The softer "Case In Fact" comes third on the album, which honestly feels like a direct sequel to "Even Grable", as Greig rhetorically talks to the same loved one about the relationship's end & path forward. This song would be an ideal fit for acoustic concerts, with only the chorus showing more of a plugged in base, and while I lean more towards their more "rocking" songs, this is a pleasant track with mature lyrics! The choruses seem to lose a bit of the verses' focus, but if you like Treble Charger's early indie material, this will be right up your alley! Fourth is "Cleric's Hip", which falls just shy of 2 minutes, making it the shortest song on "Self=Title". Seemingly a continuation where a response from her is now waited upon, this song is arguably the most punk-like piece yet on this album, with more of a grungy bite to the riffs, though Greig's singing is still hushed and softer, and occasionally hard to hear until the final 30 seconds or so. It's an entertaining track, but it ends before it really gets started (and no word on if the sampled caller at the beginning got his peanut M&Ms!)

The fifth song is "Sick Friend Called", though the lyrics allude more to the drive to see said friend than anything (if that's how you take it.) Structurally similar in many respects to modern day indie rock songs, this one has a very well done chorus that melodically soars, contrasting well with the quiet and reserved verses, and Greig and Bill contrast well on guitar here, with Rosie's bass work a highlight on the bridge & closing chorus, so fans of their original sound should take to this one easily, despite an abrupt ending! Then we have "Motor Control", which seems to speak of reconciliation and apologies for past behaviour. Oddly beginning with a 17 second instrumental prologue before the song proper begins, this mid-tempo song plays to their musical strengths, and Morris shines on drums, but the singing lacks some emotion compared to earlier numbers, and the lyrics could have been fleshed out a little more. Solid indie rocker all the same!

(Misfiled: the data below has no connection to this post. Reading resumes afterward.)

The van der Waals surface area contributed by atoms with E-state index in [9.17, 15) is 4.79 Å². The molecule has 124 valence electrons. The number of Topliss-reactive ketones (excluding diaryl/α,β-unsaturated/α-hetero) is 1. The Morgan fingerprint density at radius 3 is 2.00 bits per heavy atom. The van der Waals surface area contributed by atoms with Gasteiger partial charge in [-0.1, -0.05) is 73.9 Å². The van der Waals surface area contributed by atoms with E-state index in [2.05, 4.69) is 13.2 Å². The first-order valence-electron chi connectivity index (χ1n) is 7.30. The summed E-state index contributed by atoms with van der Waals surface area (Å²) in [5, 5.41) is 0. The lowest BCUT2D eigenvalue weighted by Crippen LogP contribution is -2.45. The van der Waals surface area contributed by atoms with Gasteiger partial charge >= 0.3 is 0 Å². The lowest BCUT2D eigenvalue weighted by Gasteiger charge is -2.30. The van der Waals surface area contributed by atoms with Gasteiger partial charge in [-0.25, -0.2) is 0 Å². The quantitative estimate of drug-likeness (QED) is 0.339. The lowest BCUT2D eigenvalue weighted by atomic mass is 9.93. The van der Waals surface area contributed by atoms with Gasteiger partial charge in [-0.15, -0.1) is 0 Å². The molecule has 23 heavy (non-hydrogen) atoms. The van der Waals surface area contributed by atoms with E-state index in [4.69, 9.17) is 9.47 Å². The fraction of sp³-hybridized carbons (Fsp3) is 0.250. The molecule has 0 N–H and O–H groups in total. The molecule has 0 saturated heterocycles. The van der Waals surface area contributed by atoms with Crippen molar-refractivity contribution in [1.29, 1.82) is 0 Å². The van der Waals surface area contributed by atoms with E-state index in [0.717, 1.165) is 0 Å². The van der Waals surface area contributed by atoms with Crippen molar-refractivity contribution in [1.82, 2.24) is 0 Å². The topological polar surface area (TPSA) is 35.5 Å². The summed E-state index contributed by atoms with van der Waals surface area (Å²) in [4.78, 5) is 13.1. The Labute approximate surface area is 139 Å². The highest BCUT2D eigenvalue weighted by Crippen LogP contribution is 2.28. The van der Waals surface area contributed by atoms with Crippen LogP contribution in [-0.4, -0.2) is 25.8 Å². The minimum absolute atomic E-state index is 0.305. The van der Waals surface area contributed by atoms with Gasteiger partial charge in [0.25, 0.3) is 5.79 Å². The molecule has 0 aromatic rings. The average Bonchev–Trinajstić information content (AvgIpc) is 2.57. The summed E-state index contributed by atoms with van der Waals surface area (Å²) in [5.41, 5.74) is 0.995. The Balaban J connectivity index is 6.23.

Original copies of "Self=Title" ended with "Slight", which runs for nearly 5 minutes, the longest on any version of the album. Seemingly coming back to a relationship understanding in the album's lyrical arc, this song is another one that fans of Treble Charger's later punk sound may enjoy more, based on the fuller and more rocking choruses, though it retains their indie melodies and mature themes, plus a siren-esque audio sample and some "ooooo" vocalizations. That said, the second half of the song gives way to background noise, feedback, and a mild instrumental coda, which I wasn't too high on, it just came across like filler. While it lasted though, the song worked and felt like a bridge of eras! If you own a major label reissue of this CD, these final two songs will round out the track listing, starting with "Disclaimer", whose lyrics involve one warning someone about their past actions and choices of words, not to say they fully understand.